Getting back to the idea of the network of meaning, to me it felt as if the global warming and science issues weren't essential to the coming of age story and generational family story. The talk about biodiversity and carbon dioxide enhanced each other, but not necessarily everything else. The closest we get is Lauduree's uprooting her tree and having to plant it elsewhere, but that's a thematic tie that's non-scientific and not necessarily global warming-related. It's not even botany related. It's a symbol that exists as its own point of personal significance and doesn't necessarily need to be invested with greater social weight.

And that does get to another thing about the global warming component of the film. The idea of Lauduree doing research into trees processing carbon dioxide is fascinating. If there's one thing I like in movies, it's eccentric and precocious kid geniuses. But how exactly was she compiling and measuring the data? What is the scientific methodology involved? You probably need some kind of sophisticated equipment to conduct that type of research, and I don't know if it's within the means of her and her mother.

Think of it this way: Lauduree and her mom were living out in a rural trailer, and Lauduree's mom had a way of squandering money and boozing. When she leaves her daughter, she only leaves her $50 to make it on her own. It takes a few hundred dollars to get equipment that would measure CO2 emissions, and I'd imagine a similar amount of cash is required to access equipment to measure the oxygen output of trees.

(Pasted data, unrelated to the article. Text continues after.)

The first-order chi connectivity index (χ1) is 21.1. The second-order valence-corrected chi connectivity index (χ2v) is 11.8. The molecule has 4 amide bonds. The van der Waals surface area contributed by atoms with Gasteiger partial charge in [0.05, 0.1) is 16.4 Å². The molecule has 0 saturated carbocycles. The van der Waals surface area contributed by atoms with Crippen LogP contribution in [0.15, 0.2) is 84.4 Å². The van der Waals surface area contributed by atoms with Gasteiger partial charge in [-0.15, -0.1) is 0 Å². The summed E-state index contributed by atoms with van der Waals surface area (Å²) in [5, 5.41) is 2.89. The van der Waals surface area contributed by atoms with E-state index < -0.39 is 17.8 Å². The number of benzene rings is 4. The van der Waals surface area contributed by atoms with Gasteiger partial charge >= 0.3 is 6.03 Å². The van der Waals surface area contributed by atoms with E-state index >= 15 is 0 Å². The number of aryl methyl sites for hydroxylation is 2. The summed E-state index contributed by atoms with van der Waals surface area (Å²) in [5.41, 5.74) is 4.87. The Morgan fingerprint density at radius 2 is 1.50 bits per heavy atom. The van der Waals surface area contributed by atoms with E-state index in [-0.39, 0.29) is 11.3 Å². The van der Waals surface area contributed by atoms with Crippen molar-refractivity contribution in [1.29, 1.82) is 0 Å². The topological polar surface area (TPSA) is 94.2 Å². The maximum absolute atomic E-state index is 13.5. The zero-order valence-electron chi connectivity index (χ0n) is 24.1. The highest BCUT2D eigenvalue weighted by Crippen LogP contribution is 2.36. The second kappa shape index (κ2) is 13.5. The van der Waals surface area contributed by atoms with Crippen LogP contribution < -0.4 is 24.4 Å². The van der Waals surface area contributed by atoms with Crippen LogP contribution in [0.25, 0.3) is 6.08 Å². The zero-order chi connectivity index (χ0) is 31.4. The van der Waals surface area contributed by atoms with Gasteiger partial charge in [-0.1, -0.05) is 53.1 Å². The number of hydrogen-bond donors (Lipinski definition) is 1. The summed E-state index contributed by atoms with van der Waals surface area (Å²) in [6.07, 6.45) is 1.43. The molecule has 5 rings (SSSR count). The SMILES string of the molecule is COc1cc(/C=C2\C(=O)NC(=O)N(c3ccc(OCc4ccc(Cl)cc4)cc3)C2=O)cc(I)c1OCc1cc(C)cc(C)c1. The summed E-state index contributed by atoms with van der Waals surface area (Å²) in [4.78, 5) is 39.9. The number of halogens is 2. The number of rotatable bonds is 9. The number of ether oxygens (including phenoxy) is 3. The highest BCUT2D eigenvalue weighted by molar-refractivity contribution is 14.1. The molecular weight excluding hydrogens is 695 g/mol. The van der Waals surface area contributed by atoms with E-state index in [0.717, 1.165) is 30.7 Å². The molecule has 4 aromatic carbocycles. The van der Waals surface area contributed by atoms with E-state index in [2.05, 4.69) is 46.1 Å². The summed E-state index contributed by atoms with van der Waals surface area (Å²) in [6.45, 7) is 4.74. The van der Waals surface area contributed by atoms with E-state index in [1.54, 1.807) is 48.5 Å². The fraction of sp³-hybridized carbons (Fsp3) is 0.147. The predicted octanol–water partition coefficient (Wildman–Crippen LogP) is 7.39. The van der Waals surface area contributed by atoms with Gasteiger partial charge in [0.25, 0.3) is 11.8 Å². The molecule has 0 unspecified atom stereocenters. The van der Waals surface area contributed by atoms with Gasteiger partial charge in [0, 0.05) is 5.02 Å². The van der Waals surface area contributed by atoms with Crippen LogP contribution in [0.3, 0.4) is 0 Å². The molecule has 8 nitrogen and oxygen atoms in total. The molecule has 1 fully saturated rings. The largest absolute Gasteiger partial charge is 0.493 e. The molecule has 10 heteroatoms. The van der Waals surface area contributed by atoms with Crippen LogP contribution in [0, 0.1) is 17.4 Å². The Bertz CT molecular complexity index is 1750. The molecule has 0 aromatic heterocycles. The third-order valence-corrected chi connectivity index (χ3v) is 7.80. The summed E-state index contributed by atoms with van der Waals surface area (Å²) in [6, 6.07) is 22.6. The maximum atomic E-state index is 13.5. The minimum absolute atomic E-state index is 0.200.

To some extent I wonder if the global warming component was an add-on of some kind, something that writer/director Jenny Deller felt personally important and wanted to express. It's those sorts of thematic leaps that are daring -- to link those micro-level stories of family and loneliness to the macro-level concerns about the environment and the planet. But again, the daring doesn't ensure success, and it just isn't quite integrated enough for me to see these as inextricably linked. There's a layer between these different concerns. Perhaps it's a membrane as thin as onion skin, but it's still noticeable.

There's one point in the film where Lauduree, in a fit of confusion and frustration, rants at passing cars for destroying the planet and damning the future. It's her personal expression of a private rage, but she's using the language of global warming and climate change to express it publicly. I think it works there, but I wondered how it works elsewhere.

It's one of those questions that I kept wondering about as the film progressed, and it's something that's been nagging me as I've been thinking about the movie. There are plenty of ways to address and explore major social issues and personal issues, and there are ways to bring them together. But Future Weather felt like a sincere experiment that needed a more refined hypothesis.

56
Average. This film is completely and utterly average. Either it is painfully bland or has its best qualities effectively cancelled out by its worst. Either way, it’s not worth more than a rental. Check out more reviews or the Flixist score guide.